This perspective view shows the capital city of San Jose, Costa Rica, in the right center of the image (gray area). Rising behind it are the volcanoes Irazu, 3402 meters high (11,161 feet) and Turrialba, 3330 meters high (10,925 feet.)
Irazu is the highest volcano in Costa Rica and is located in the Irazu Volcano National Park, established in 1955. There have been at least 23 eruptions of Irazu since 1723, the most recent during 1963 to 1965. This activity sent tephra and secondary mudflows into cultivated areas, caused at least 40 deaths, and destroyed 400 houses and some factories.
This image was generated in support of the Central American Commission for Environment and Development through an agreement with NASA. The Commission involves eight nations working to develop the Mesoamerican Biological Corridor, an effort to study and preserve some of the most biologically diverse regions of the planet.
This three-dimensional perspective view was generated using topographic data from the Shuttle Radar Topography Mission (SRTM) and an enhanced false-color Landsat 7 satellite image. Colors are from Landsat bands 5, 4, and 2 as red, green and blue, respectively. Topographic expression is exaggerated 2X.
Landsat has been providing visible and infrared views of the Earth since 1972. SRTM elevation data matches the 30-meter resolution of most Landsat images and will substantially help in analyses of the large and growing Landsat image archive. The Landsat 7 Thematic Mapper image used here was provided to the SRTM by the United States Geological Survey, Earth Resources Observation Systems (EROS) Data Center, Sioux Falls, South Dakota.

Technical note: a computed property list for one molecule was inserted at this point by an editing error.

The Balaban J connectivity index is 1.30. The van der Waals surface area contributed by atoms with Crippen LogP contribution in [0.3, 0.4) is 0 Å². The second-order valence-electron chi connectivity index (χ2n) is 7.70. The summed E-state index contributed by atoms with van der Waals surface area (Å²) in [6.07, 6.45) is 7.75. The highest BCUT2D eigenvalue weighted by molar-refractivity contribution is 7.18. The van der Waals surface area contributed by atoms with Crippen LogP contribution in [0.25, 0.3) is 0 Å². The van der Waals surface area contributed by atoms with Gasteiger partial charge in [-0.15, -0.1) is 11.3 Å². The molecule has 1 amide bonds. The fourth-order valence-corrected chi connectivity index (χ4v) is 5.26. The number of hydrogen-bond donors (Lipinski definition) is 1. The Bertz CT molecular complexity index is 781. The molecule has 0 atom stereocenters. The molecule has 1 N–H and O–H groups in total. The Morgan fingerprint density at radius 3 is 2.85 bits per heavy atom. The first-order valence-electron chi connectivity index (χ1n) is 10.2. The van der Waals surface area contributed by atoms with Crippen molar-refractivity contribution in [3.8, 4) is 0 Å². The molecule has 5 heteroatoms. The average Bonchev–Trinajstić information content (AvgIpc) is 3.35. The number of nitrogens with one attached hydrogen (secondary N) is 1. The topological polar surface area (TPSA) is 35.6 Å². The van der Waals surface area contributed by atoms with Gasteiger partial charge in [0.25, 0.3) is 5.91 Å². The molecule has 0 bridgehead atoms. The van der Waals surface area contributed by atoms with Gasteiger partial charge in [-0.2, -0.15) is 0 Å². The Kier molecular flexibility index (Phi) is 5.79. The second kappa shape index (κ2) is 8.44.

Elevation data used in this image was acquired by the Shuttle Radar Topography Mission (SRTM) aboard the Space Shuttle Endeavour, launched on February 11,2000. SRTM used the same radar instrument that comprised the Spaceborne Imaging Radar-C/X-Band Synthetic Aperture Radar (SIR-C/X-SAR) that flew twice on the Space Shuttle Endeavour in 1994. SRTM was designed to collect three-dimensional measurements of the Earth's surface. To collect the 3-D data, engineers added a 60-meter-long (200-foot) mast, installed additional C-band and X-band antennas, and improved tracking and navigation devices. The mission is a cooperative project between the National Aeronautics and Space Administration (NASA), the National Imagery and Mapping Agency (NIMA) of the U.S. Department of Defense (DoD), and the German and Italian space agencies. It is managed by NASA's Jet Propulsion Laboratory, Pasadena, CA, for NASA's Earth Science Enterprise,Washington, DC.
Size: scale varies in this perspective image
Location: 10.0 deg. North lat., 83.8 deg. East lon.
Orientation: looking Southeast
Image Data: Landsat Bands 5, 4, 3 as red, green, blue respectively
Original Data Resolution: SRTM 30 meters (99 feet)
Date Acquired: February, 2000 (SRTM)